• Update 1: I am experiencing a lot of crashes on the device - mainly with the App Store and iTunes. I don't know if this happened before I reset/erased the iPad or if it has just started happening now.
Some obvious things could be improved here:

  1. The App Store could let you filter by 'compatible with device x' e.g. only show me those applications that will work on my 'iPad 1'
  2. When you install apps from the device, it could just install the latest compatible version right there (bypassing the need to do anything special).
If I've got any of this wrong, I'd love to hear. It would be extremely useful to be able to EASILY continue using the iPad 1.

Saturday, 17 August 2013

Using Selenium WebDriver to select JSF/PrimeFaces selectOneMenu options

I'm using JBehave with Selenium WebDriver to test my PrimeFaces (JSF2) application. Selecting an option from a SelectOne option list isn't standard though because of the HTML markup generated by the JSF component.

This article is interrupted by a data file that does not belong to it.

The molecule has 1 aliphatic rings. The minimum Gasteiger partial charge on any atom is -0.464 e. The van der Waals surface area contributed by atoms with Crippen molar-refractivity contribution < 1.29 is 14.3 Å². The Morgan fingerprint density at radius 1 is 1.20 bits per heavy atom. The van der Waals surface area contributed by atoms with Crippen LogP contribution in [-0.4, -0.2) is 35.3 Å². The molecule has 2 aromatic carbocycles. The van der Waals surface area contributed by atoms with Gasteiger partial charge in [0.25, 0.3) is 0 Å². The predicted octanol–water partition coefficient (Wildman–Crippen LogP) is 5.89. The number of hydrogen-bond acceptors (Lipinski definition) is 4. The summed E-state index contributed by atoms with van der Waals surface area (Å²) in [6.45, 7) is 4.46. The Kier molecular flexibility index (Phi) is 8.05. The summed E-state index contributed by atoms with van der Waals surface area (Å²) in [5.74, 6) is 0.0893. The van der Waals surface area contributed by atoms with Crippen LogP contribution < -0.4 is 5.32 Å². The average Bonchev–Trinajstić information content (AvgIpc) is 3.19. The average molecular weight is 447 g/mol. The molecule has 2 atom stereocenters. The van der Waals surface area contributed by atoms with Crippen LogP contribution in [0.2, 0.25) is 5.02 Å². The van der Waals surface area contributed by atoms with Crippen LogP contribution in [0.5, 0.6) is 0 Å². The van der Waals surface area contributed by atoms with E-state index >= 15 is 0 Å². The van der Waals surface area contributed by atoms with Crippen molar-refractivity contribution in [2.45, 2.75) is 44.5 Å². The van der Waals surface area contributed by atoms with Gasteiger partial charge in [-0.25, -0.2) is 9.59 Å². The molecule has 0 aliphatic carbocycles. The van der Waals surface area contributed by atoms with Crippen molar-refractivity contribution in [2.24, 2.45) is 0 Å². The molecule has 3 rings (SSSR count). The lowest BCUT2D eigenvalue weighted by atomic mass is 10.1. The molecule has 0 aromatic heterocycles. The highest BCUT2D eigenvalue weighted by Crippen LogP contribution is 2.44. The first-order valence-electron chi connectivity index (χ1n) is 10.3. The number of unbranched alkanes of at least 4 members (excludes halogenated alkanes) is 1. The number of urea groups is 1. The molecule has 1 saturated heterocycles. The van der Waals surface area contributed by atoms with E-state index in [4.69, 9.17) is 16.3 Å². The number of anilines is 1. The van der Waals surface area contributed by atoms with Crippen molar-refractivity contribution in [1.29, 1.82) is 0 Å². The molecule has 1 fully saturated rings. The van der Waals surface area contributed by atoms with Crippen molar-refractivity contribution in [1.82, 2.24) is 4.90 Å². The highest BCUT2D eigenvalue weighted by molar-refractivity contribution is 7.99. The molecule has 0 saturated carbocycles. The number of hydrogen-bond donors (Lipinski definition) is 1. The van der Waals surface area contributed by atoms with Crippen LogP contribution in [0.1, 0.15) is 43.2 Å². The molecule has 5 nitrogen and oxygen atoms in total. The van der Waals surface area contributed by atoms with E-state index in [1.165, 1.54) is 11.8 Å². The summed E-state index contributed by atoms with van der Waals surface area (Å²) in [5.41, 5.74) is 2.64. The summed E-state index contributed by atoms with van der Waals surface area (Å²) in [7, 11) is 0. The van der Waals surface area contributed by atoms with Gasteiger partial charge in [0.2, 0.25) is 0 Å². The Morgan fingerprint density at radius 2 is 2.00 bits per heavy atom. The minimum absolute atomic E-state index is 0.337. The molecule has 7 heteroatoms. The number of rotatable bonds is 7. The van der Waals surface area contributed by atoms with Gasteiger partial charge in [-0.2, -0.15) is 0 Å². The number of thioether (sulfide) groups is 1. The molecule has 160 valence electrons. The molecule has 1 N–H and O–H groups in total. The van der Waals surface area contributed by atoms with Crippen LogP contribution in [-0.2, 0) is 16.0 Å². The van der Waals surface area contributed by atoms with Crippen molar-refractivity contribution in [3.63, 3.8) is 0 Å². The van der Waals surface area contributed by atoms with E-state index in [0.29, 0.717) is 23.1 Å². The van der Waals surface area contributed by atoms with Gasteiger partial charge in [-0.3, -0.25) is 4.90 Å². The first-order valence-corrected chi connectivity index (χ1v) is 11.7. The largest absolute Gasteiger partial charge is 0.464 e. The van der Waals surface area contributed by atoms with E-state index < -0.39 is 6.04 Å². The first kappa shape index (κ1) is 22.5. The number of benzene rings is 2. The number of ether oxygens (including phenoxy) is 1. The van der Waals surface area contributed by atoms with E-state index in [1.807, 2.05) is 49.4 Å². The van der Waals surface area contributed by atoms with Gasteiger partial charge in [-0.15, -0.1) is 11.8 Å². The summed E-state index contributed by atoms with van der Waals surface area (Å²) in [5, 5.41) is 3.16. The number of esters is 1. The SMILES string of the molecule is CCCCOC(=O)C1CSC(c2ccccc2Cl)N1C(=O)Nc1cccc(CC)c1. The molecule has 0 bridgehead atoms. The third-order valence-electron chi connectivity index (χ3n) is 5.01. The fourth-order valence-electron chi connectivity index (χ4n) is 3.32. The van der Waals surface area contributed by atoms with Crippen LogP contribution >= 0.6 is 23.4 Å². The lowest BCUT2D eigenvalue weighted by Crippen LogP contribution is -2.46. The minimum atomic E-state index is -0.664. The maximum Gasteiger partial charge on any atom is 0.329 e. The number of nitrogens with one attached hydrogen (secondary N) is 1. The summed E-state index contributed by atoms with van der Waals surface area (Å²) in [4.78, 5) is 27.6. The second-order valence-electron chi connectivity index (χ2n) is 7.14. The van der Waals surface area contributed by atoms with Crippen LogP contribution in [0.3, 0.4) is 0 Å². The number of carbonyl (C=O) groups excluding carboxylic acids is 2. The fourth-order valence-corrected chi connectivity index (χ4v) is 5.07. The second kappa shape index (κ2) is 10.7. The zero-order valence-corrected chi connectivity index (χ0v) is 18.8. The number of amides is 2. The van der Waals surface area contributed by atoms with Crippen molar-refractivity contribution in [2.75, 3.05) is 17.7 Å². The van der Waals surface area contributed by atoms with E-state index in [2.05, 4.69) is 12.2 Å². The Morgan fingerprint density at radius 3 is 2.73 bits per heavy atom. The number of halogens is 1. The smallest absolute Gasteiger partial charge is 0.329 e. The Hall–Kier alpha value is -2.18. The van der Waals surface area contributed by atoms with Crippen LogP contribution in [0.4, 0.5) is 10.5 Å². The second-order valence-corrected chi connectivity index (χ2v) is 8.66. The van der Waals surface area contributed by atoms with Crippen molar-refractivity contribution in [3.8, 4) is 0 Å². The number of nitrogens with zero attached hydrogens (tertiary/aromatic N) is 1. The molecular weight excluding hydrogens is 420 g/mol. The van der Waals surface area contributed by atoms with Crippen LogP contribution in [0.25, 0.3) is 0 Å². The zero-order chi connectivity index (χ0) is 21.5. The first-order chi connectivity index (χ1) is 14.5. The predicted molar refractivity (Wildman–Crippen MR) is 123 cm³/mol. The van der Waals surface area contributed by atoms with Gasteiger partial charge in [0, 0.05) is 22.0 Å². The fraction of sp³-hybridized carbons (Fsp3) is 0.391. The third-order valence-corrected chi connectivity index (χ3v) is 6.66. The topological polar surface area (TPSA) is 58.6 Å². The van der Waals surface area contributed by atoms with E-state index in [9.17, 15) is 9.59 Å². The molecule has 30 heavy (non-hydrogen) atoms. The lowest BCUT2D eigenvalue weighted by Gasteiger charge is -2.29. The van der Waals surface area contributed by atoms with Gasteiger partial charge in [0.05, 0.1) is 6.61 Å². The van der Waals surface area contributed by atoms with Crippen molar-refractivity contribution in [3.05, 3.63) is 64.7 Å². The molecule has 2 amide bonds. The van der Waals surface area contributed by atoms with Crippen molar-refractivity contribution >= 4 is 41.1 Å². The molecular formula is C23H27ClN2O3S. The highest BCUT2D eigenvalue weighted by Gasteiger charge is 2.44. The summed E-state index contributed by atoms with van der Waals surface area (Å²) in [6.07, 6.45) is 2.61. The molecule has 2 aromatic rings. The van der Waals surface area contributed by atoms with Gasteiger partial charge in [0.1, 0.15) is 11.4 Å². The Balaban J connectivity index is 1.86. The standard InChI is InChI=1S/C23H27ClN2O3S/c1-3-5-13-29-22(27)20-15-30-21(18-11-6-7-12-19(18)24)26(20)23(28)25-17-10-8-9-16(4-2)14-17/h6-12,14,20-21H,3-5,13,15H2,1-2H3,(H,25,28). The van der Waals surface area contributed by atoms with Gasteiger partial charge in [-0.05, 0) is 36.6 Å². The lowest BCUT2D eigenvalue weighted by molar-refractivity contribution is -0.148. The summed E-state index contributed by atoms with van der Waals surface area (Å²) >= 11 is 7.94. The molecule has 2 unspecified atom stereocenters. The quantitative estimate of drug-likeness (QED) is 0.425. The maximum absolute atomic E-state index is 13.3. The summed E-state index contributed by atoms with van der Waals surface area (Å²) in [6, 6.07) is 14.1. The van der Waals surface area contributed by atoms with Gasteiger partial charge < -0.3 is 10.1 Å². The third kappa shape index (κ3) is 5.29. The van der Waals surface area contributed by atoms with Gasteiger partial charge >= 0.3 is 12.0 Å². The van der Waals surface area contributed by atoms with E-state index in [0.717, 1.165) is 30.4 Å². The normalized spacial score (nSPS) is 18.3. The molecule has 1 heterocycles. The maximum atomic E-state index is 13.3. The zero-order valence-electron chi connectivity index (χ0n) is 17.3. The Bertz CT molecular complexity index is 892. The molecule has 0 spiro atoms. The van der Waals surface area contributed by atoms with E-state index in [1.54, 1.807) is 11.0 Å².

The facelets code to place the selectOneMenu uses the ID 'state':


This generates HTML div blocks with id's prefixed with this components id:


To select an option, I use a method which manipulates the appropriate divs - this can be used as illustrated below:


To reuse this type of utility method, I put it in a base Page Object class:



Monday, 12 August 2013

Some user feedback

I was exporting my banking transactions the other day. It's a much more tedious process than it has to be and after using this for years and not seeing any updates to the site I thought I'd send some feedback - written as stories:

As an Online Banking Customer, I want the system to remember my export preferences so that I can efficiently export my transactions ­ 
  • currently I have to set everything every time (even if you navigate from a selected account, you still have to pick an account) ­ 
  • file format (i.e CSV) ­ 
  • date format (dd/mm/yycc) 
As an Online Banking Customer, I want to export transactions for all my accounts in one go so that I can efficiently export my transactions ­ so I don't have to do them one at a time
  • ideally multiple accounts in one file 
As an Online Banking Customer, I want to be able to access more than 12 months worth of transactions so that I don't have to export so often. ­